One possibility the threatened advance of the constitutional bulldozer threw up was a revival of relator actions: proceedings authorised by the attorney-general in the public interest so as to cure the claimant’s lack of standing. The use of this power has become rare as public interest standing has developed, but it is a judge-made instrument (not a prerogative power) for securing justice. The problem is that the attorney-general, like the justice secretary, is something of a pantomime horse: both custodian of the public interest in the observance of the law (and in that regard the government’s legal adviser) and a government minister with political obligations of collective responsibility. In 2007 the Commons’ Constitutional Affairs Committee, in a well-reasoned report, concluded that the attorney’s dual role was constitutionally unsustainable: ‘Real and perceived political independence has to be combined with a role of an intrinsically party political nature in one office holder.’ The committee advised that the attorney-general’s functions should be split between a non-political legal adviser and a government minister. Nothing has been done to act on the advice.
In 1977 John Gouriet and his Freedom Association tried to obtain an injunction to stop the Union of Post Office Workers boycotting mail destined for South Africa. Gouriet’s lawyers recognised that he had no personal standing and therefore needed the attorney-general’s authority to sue. The attorney-general, Sam Silkin, refused his consent and turned up in person to submit that his decision was final and beyond judicial review. He found himself before an incandescent Court of Appeal which included Lord Denning and Lord Justice Lawton. In a judgment memorable not only for its rhetoric but for the spoof law report it generated, Denning held that if the attorney-general improperly refused his consent the court could proceed without it.
Denning’s premise, at least, is not fanciful. A refusal on the ground that it is not in the public interest for well-founded proceedings to be brought is entirely possible – indeed it was Silkin’s ground for refusing to authorise Gouriet to sue in his name. It is here, however, that the two meanings of public interest collide. For the intending claimant the public interest lies in maintaining the rule of law; for the attorney-general it will lie in an amalgam of legal and political considerations dominated by the interests of the government of which he or she is a member. The consequence is that the attorney-general, if asked to authorise a claim such as the Pergau Dam claim, may recognise, as the government’s legal adviser, that the claim is entirely sound but decide, as a member of the government, that it is not in the public interest for it to be litigated in open court.
This is among the reasons why the courts have developed their own principles of standing, and why Parliament, recognising that it is for the courts to decide whom they will hear, has not – or not so far – attempted to restrict or define what amounts to a sufficient interest for a judicial review claim. Grayling’s proposal was thus rather more than an attempt to adjust court procedures: it was part of a renewed assault on the constitutional separation of powers.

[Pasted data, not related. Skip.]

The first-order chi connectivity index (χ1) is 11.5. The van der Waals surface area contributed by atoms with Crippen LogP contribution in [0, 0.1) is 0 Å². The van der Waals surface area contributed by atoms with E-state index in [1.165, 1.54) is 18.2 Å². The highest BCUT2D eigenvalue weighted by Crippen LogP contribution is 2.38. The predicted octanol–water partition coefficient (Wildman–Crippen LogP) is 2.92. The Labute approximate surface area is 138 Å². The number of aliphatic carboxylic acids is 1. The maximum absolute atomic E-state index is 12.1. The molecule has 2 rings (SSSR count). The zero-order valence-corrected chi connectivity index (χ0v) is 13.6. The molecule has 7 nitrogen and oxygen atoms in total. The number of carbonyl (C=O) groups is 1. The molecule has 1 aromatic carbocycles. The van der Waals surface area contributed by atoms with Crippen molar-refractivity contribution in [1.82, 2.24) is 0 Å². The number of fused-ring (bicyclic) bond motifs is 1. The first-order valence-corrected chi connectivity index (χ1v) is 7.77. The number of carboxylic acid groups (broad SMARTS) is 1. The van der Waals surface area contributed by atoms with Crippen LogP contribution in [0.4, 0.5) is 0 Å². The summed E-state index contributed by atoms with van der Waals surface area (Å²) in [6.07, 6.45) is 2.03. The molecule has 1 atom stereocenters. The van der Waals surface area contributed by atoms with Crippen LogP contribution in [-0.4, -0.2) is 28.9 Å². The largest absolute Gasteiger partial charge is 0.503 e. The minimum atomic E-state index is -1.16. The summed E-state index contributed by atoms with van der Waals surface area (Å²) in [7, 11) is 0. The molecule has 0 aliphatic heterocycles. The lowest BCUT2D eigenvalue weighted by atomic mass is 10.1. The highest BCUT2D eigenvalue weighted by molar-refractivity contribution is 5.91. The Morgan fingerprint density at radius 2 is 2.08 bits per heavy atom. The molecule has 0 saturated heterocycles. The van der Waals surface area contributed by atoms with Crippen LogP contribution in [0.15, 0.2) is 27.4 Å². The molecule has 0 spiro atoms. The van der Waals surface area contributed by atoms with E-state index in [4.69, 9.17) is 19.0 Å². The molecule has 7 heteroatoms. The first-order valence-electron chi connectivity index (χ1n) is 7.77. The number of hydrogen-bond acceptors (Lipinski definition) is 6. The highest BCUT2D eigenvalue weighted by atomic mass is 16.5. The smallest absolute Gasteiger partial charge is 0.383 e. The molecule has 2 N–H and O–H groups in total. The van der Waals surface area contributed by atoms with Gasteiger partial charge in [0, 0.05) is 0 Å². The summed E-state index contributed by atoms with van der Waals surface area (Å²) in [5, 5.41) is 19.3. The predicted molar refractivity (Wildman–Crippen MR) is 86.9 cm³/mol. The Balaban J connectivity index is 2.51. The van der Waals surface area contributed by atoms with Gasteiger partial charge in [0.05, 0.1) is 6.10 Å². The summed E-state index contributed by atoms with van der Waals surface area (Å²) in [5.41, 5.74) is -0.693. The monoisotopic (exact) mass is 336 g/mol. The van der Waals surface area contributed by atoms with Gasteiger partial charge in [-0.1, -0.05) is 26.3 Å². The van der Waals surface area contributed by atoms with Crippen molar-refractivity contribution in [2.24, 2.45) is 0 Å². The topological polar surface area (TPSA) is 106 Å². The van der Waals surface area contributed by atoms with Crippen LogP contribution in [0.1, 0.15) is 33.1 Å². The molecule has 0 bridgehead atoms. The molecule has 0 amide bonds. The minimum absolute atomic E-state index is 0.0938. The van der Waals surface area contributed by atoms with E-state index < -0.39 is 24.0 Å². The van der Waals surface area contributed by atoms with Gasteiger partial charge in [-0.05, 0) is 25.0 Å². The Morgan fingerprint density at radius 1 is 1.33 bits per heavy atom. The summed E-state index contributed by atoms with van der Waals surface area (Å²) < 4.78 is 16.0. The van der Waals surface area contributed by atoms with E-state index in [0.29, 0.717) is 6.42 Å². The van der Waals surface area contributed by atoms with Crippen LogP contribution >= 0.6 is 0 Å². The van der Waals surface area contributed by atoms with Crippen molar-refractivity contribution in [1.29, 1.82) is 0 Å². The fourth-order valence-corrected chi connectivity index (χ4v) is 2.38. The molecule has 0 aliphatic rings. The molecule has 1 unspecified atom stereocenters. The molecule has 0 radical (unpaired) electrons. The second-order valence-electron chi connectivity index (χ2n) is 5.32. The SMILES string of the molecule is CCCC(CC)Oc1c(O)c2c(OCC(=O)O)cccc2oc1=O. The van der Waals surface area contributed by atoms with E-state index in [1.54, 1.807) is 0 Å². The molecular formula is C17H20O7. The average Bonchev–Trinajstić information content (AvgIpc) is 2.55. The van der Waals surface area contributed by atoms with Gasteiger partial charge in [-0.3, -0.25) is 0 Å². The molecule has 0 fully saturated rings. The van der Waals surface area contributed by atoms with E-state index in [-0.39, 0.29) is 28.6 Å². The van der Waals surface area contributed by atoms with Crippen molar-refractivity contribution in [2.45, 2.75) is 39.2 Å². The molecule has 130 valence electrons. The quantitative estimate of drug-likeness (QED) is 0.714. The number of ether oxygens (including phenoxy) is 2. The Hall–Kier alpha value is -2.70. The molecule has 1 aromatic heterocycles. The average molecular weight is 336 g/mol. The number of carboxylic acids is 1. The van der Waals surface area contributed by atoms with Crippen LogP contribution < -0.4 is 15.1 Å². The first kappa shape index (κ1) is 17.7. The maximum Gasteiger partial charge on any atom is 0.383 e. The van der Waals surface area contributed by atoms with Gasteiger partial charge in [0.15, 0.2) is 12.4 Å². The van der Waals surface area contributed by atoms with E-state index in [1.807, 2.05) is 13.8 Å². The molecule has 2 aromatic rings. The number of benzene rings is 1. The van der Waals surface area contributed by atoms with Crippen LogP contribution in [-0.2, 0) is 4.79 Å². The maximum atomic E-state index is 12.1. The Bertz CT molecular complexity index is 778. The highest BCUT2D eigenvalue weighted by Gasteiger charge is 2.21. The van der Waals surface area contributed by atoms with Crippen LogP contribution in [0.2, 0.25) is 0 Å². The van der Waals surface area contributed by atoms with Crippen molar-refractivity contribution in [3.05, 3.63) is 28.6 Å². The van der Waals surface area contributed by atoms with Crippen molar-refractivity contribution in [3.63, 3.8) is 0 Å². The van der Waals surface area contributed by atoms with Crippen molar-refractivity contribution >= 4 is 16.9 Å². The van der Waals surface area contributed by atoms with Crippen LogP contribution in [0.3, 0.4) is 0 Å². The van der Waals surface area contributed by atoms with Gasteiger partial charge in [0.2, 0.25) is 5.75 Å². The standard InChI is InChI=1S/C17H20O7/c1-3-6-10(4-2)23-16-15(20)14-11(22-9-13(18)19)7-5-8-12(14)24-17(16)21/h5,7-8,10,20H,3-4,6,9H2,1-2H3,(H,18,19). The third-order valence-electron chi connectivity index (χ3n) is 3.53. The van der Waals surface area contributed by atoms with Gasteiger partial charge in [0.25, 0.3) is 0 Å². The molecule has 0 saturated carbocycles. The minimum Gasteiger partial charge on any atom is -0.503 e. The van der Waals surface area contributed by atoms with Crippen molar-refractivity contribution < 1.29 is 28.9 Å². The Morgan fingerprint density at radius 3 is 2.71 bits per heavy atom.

Denning’s conclusion that if necessary the courts could proceed without the attorney’s consent is, however, problematical. A legislative roadblock on public interest claims may mean that the court cannot simply decide to entertain such proceedings in the absence of the attorney-general’s fiat. But it does not mean that the court cannot require the attorney-general to reach his decision about authorising the proceedings without regard to political considerations and with exclusive regard to the maintenance of the rule of law. Such a course would at least have the virtue of disaggregating his inconsistent roles; it would also give the concept of public interest a single and intelligible meaning dovetailing with the rule of law.
But reliance on the attorney-general’s support would not work in the most critical class of case, where the decision under challenge is one for which the attorney is responsible. In 2006 the director of the Serious Fraud Office decided that it was in the public interest to discontinue the SFO’s investigation into possible corruption affecting British Aerospace’s arms dealings with Saudi Arabia, because Saudi Arabia had threatened to withhold its co-operation in combating terrorism within the UK if the investigation was pursued. The director had acted throughout in consultation with the attorney-general, to whom he was answerable, and the attorney-general in turn had consulted his ministerial colleagues. A group of NGOs, led by Corner House Research, challenged the director’s decision as an unlawful abdication of his duty to investigate serious crime, and in the High Court, before a panel of two lord justices of appeal, they succeeded. The House of Lords, not long before its transmutation into the Supreme Court, reversed the decision, holding that the choice made by the director of the SFO, with the attorney-general’s authority, was a legitimate choice between two competing public interests: the prosecution of crime and the safety of British citizens. But the lawsuit itself crystallised two things. One was the complex of factors going to make up a government decision about where the public interest in relation to the investigation lay. The other was that, unless disinterested groups like Corner House Research were able to bring as serious an issue as this before the courts, the public interest in the maintenance of the rule of law would be rendered impotent – for who, other than British Aerospace and the Saudi government, would have had a ‘direct and tangible interest’ in the issue?